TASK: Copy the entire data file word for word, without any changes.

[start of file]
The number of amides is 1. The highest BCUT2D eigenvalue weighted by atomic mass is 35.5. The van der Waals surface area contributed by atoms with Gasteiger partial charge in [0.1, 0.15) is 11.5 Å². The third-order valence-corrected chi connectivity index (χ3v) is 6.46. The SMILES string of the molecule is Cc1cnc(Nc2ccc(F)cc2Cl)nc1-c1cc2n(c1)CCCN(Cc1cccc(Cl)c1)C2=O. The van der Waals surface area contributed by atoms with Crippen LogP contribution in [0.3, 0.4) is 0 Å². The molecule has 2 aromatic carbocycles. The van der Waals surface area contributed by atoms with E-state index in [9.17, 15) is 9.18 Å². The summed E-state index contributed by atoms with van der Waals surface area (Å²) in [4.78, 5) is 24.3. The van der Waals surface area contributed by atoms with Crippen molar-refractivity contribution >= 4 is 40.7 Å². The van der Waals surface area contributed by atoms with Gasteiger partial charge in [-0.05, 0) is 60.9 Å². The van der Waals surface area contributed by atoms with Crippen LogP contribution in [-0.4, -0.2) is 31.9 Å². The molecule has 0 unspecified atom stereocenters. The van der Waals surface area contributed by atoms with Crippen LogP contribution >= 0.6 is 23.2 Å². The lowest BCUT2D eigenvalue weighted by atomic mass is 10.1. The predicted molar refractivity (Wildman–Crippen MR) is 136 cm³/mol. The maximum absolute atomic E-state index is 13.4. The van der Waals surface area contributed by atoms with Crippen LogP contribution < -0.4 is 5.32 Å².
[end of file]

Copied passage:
The number of amides is 1. The highest BCUT2D eigenvalue weighted by atomic mass is 35.5. The van der Waals surface area contributed by atoms with Gasteiger partial charge in [0.1, 0.15) is 11.5 Å². The third-order valence-corrected chi connectivity index (χ3v) is 6.46. The SMILES string of the molecule is Cc1cnc(Nc2ccc(F)cc2Cl)nc1-c1cc2n(c1)CCCN(Cc1cccc(Cl)c1)C2=O. The van der Waals surface area contributed by atoms with Crippen LogP contribution in [0.3, 0.4) is 0 Å². The molecule has 2 aromatic carbocycles. The van der Waals surface area contributed by atoms with E-state index in [9.17, 15) is 9.18 Å². The summed E-state index contributed by atoms with van der Waals surface area (Å²) in [4.78, 5) is 24.3. The van der Waals surface area contributed by atoms with Crippen molar-refractivity contribution >= 4 is 40.7 Å². The van der Waals surface area contributed by atoms with Gasteiger partial charge in [-0.05, 0) is 60.9 Å². The van der Waals surface area contributed by atoms with Crippen LogP contribution in [-0.4, -0.2) is 31.9 Å². The molecule has 0 unspecified atom stereocenters. The van der Waals surface area contributed by atoms with Crippen LogP contribution >= 0.6 is 23.2 Å². The lowest BCUT2D eigenvalue weighted by atomic mass is 10.1. The predicted molar refractivity (Wildman–Crippen MR) is 136 cm³/mol. The maximum absolute atomic E-state index is 13.4. The van der Waals surface area contributed by atoms with Crippen LogP contribution < -0.4 is 5.32 Å².